The paper focuses on workforce, an umbrella term for the numbers, location and makeup of the teams comprising dentists, dental hygienists, dental assistants and other existing and proposed providers.
Breaking Down Barriers to Oral Health for All Americans: The Role of Workforce also emphasizes that workforce changes alone can never overcome the many barriers that prevent too many Americans from attaining good oral health. It warns that focusing on only this one barrier is “the policy equivalent of bailing a leaky boat.” Future ADA papers will address those other barriers, including the tattered public health safety net, and the need to dramatically increase both disease prevention and financing.
The paper disputes the conventional wisdom of a coming shortage of dentists, projecting that later-than-predicted retirement, increased numbers of dental school applicants and the opening of new dental schools will provide an adequate number of dentists through 2030. Instead it argues that the challenges are 1) placing dentists-whether in private practice or government-assisted clinics-in more so-called “underserved areas” that otherwise cannot support a full-time dental practice, and 2) addressing issues that impede securing and keeping dental appointments, such as excessive paperwork, transportation, child care and permission to take time off from work or school.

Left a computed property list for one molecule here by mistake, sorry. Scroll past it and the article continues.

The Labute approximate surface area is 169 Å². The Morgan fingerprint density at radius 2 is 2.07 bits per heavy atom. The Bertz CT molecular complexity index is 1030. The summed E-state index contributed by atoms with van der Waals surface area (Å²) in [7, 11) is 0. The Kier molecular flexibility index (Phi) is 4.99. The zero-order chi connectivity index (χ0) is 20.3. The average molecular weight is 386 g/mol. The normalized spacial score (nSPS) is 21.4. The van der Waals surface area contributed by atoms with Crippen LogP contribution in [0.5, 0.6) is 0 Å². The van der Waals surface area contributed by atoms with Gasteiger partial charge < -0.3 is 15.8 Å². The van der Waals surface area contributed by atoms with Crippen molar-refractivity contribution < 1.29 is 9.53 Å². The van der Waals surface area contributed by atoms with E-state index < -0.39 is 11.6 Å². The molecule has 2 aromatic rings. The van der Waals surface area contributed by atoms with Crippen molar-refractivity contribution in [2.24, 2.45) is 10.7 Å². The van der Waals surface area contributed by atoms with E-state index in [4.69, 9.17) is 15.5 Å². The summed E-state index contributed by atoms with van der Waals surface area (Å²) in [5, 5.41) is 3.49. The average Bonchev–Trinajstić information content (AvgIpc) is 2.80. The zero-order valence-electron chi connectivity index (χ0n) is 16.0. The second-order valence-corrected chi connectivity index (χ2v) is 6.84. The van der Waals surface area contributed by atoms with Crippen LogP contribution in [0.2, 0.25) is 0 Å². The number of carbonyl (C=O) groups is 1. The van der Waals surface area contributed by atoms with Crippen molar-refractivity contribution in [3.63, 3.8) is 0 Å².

“We know that the existing delivery model can accommodate millions more people, provided that we address administrative and financing barriers, and workforce distribution,” said ADA President Raymond F. Gist, DDS. “Everyone deserves good oral health, and everyone deserves a dentist.”
Several examples are cited in which states or municipalities have dramatically increased dental services provided to disadvantaged children through a combination of relatively minor funding increases and administrative reforms. They include the children’s dental Medicaid programs in Tennessee, Alabama and Michigan and the creation of a public-private dental clinic in Vermont. The improvements in these programs made it possible for much greater numbers of patients to receive care from the same population of dentists as existed before the reforms occurred.
The paper cautions against a rush to create so-called “midlevel” dental providers who, with as little as 18 months of post-high school training, could be allowed to perform such irreversible/surgical procedures as extracting teeth. Such experiments, it argues, are likely to sap resources better directed toward proven methods for extending the availability of care from fully trained dentists. It does however endorse such workforce innovations as the ADA’s own Community Dental Health Coordinator (CDHC) pilot project. CDHCs follow the highly successful (medical) community health worker model, providing health education and preventive services, identifying patients needing dental care and helping those patients secure and keep appointments with fully trained dentists.
“When all stakeholders—and we are all stakeholders—set aside lesser differences and recognize our aligned purpose, set ambitious yet realistic short- and long-term goals, and pursue those goals with renewed vigor, we can effectively end untreated dental disease in America,” said Dr. Gist.
Breaking Down Barriers to Oral Health for All Americans: The Role of Workforce is available at http://www.ada.org/sections/advocacy/pdfs/ada_workforce_statement.pdf